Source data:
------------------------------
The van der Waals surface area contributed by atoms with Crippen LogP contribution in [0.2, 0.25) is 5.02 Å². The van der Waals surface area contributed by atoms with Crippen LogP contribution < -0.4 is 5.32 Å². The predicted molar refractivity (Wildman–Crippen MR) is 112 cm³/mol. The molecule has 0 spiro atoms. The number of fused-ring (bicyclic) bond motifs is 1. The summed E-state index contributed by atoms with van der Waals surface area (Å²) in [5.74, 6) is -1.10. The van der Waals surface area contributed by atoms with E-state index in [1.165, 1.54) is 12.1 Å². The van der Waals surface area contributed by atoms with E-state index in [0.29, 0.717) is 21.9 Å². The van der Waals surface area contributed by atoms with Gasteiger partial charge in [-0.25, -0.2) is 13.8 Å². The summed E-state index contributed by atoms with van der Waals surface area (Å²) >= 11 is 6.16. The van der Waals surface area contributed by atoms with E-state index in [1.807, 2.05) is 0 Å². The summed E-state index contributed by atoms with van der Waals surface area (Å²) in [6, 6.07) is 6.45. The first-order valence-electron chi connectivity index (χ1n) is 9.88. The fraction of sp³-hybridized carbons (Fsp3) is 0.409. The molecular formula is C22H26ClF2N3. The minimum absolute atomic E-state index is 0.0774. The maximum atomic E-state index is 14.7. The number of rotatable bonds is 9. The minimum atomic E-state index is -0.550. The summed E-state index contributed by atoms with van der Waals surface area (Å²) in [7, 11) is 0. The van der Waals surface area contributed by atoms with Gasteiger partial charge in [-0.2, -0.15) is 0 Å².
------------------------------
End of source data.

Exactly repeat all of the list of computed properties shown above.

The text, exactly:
The van der Waals surface area contributed by atoms with Crippen LogP contribution in [0.2, 0.25) is 5.02 Å². The van der Waals surface area contributed by atoms with Crippen LogP contribution < -0.4 is 5.32 Å². The predicted molar refractivity (Wildman–Crippen MR) is 112 cm³/mol. The molecule has 0 spiro atoms. The number of fused-ring (bicyclic) bond motifs is 1. The summed E-state index contributed by atoms with van der Waals surface area (Å²) in [5.74, 6) is -1.10. The van der Waals surface area contributed by atoms with E-state index in [1.165, 1.54) is 12.1 Å². The van der Waals surface area contributed by atoms with E-state index in [0.29, 0.717) is 21.9 Å². The van der Waals surface area contributed by atoms with Gasteiger partial charge in [-0.25, -0.2) is 13.8 Å². The summed E-state index contributed by atoms with van der Waals surface area (Å²) >= 11 is 6.16. The van der Waals surface area contributed by atoms with E-state index in [1.807, 2.05) is 0 Å². The summed E-state index contributed by atoms with van der Waals surface area (Å²) in [6, 6.07) is 6.45. The first-order valence-electron chi connectivity index (χ1n) is 9.88. The fraction of sp³-hybridized carbons (Fsp3) is 0.409. The molecular formula is C22H26ClF2N3. The minimum absolute atomic E-state index is 0.0774. The maximum atomic E-state index is 14.7. The number of rotatable bonds is 9. The minimum atomic E-state index is -0.550. The summed E-state index contributed by atoms with van der Waals surface area (Å²) in [7, 11) is 0. The van der Waals surface area contributed by atoms with Gasteiger partial charge in [-0.2, -0.15) is 0 Å².